Initially in both the survival and story modes, just keeping on top of these needs is a full time job. You’ll head out into the wilderness hoping to find food sources and abandoned settlements where you can scavenge supplies. In the longer term, you can craft tools or find useful kit and weapons to make day to day survival easier. In survival mode, you have skills which improve over time, such as fire lighting or fishing. You can only carry a limited amount, so making somewhere a temporary home base is usually a good idea, a place of safety like an old house where you can leave gear, somewhere you can sleep or make a fire free from danger. But everything decays over time – food, clothes, tools. Eventually, you’ll have to push further afield to survive.
The environments in the Long Dark are large and include rugged coastlines, forests and snowy mountains. They are interconnected, so in survival mode and to a lesser extent, story mode, you can move between them. Because travel time is slow – you can only walk or run (which burns more energy), and day to day survival takes up time, exploring is time consuming and requires thought. Heading into the unknown is the greatest adventure, especially if you’re under pressure. There is a basic map which gets filled in as you explore, but you’ll mostly rely on your own memory and navigation skills to find your way around. Points of interest such as settlements, huts, caves, watchtowers, lakes are liberally spread around the levels, meaning there’s a good chance that you’ll find something during your explorations. Levels are preset, but there are enough of them that it isn’t too much of an issue. In survival mode, items are randomly distributed through the levels each game, meaning you won’t get the same experience twice.
Aside from your survival needs, there are other hazards in the environment. The weather is unpredictable, although if you keep an eye on the sky you may be able to foretell a bad weather front coming in. Blizzards can last for days and force you into shelter, wind slows you down and lowers the temperature, thick fog can make exploring hard or even get you lost. The wildlife is the other big threat. Wolves are your main opponents. They’ll often attack on sight and if attacked you can suffer serious wounds – you’ll bleed out without bandages. They are drawn to your scent especially if you’re carrying meat, and will even track you – which when I first saw it was an amazing moment. They are usually afraid of fire and loud noises, so fires, flares or guns can scare them off temporarily. The sound of growling can induce panic as you scramble to produce a torch or run for shelter. Bears are huge and deadly – mess with a bear and you’re likely to end up dead or seriously injured, so staying well clear is usually the best advice. Raise the difficulty and you’ll have more hostile animals to contend with. Going outside brings with it the constant threat of becoming the hunted.
There is a tremendous attention to detail in The Long Dark which helps to reinforce the realism it’s aiming for compared to other survival games. There are many examples. Wind direction changes, but if you can find a protective wall or rock against the wind, you still might be able to start a fire in the temporary shelter on the other side. When animals are wounded they run off, but leave blood spots in the snow that you can follow to find their corpse. You leave your own footprints which can be a lifesaver if you get lost in a blizzard or fog. Stay cold for too long, or fall through thin ice into water and you’ll catch hypothermia which can lead to death. Storms bring down more firewood from trees. Predators hunt deer and rabbits. Crows fly in circles in the sky above corpses, revealing their locations. These kind of details all add to the realism and provide extra depth to the core gameplay.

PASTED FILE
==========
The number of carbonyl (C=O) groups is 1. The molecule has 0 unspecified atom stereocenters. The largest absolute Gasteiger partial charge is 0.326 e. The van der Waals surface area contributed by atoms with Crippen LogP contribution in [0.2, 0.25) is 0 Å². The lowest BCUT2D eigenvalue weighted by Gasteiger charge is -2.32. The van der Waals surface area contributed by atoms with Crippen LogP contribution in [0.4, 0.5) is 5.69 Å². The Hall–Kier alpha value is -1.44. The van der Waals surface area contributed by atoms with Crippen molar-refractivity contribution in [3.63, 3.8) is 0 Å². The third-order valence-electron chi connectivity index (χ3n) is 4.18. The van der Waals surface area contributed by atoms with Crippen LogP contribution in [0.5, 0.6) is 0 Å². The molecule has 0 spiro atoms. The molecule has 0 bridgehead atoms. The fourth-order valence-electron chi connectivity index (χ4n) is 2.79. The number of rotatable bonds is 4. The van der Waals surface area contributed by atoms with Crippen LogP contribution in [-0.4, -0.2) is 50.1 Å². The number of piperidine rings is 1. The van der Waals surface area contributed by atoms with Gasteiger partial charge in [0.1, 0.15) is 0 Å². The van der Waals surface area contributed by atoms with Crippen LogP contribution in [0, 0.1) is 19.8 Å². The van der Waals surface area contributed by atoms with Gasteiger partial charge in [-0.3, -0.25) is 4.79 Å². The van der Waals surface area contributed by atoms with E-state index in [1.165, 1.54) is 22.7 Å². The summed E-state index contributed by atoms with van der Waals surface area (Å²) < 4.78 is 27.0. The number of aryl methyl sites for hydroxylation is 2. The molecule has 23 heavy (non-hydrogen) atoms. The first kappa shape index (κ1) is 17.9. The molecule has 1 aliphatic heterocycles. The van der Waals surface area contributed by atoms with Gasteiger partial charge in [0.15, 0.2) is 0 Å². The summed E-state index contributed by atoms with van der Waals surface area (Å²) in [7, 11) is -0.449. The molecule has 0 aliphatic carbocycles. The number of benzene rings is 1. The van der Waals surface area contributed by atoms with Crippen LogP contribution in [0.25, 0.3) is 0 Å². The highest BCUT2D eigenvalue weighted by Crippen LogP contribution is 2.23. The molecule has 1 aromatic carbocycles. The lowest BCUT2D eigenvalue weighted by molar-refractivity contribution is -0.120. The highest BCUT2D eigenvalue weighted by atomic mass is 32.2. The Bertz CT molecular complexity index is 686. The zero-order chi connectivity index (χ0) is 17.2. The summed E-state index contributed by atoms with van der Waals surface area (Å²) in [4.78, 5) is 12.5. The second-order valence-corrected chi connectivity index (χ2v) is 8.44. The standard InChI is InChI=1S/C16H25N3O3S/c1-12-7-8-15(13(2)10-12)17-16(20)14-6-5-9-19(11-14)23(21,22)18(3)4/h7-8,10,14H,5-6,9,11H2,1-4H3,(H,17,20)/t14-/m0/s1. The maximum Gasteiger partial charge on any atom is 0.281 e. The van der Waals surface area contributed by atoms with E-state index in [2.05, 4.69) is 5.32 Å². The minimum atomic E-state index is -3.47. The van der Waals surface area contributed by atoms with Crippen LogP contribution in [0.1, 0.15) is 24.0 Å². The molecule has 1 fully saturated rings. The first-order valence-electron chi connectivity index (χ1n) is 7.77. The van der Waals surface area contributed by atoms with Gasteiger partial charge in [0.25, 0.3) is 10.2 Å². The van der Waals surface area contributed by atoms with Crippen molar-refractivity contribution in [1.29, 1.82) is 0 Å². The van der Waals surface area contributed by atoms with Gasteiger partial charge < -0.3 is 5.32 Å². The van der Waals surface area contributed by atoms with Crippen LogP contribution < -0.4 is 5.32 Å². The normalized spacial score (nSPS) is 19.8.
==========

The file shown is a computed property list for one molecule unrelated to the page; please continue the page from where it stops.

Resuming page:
This depth came about from the game’s long time in Steam Early Access. Another sign of the game’s incremental development process is that it’s a bit rough around the edges. The console release was plagued with bugs and even crashes, most of which are now fixed. But on all systems there are still minor graphical issues, weird animal AI behaviour and a general lack of polish, particularly in the story mode. And on that subject, Wintermute is enjoyable and provides some welcome direction and set pieces, but on the flipside feels restrictive compared to survival mode, and reuses survival levels too. There’s also a few too many compulsory fetch quests which feel chore-like – and times when you end up in the bizarre situation when you’ve stocked someone’s larder but are starving to death yourself.
Overall though, The Long Dark is a triumph. At times it may feel a little grindy, but there’s always a level of tension thanks to its finely tuned systems never letting you get complacent. Survival here is tough and challenging, but extremely rewarding. The finite resources and item decay forces you ever onwards, whilst weather and wildlife mean exploration is never predictable. You need to plan and adapt to circumstances as they occur. In this world, even the best seeming situations can turn fatally dangerous in an instant. The question is, how long can you stave off the inevitable? And don’t forget the excellent atmosphere and sense of isolation in the Canadian wilderness. It’s a compelling, immersive package. The Long Dark is to my mind the best, and purest, survival game of all time.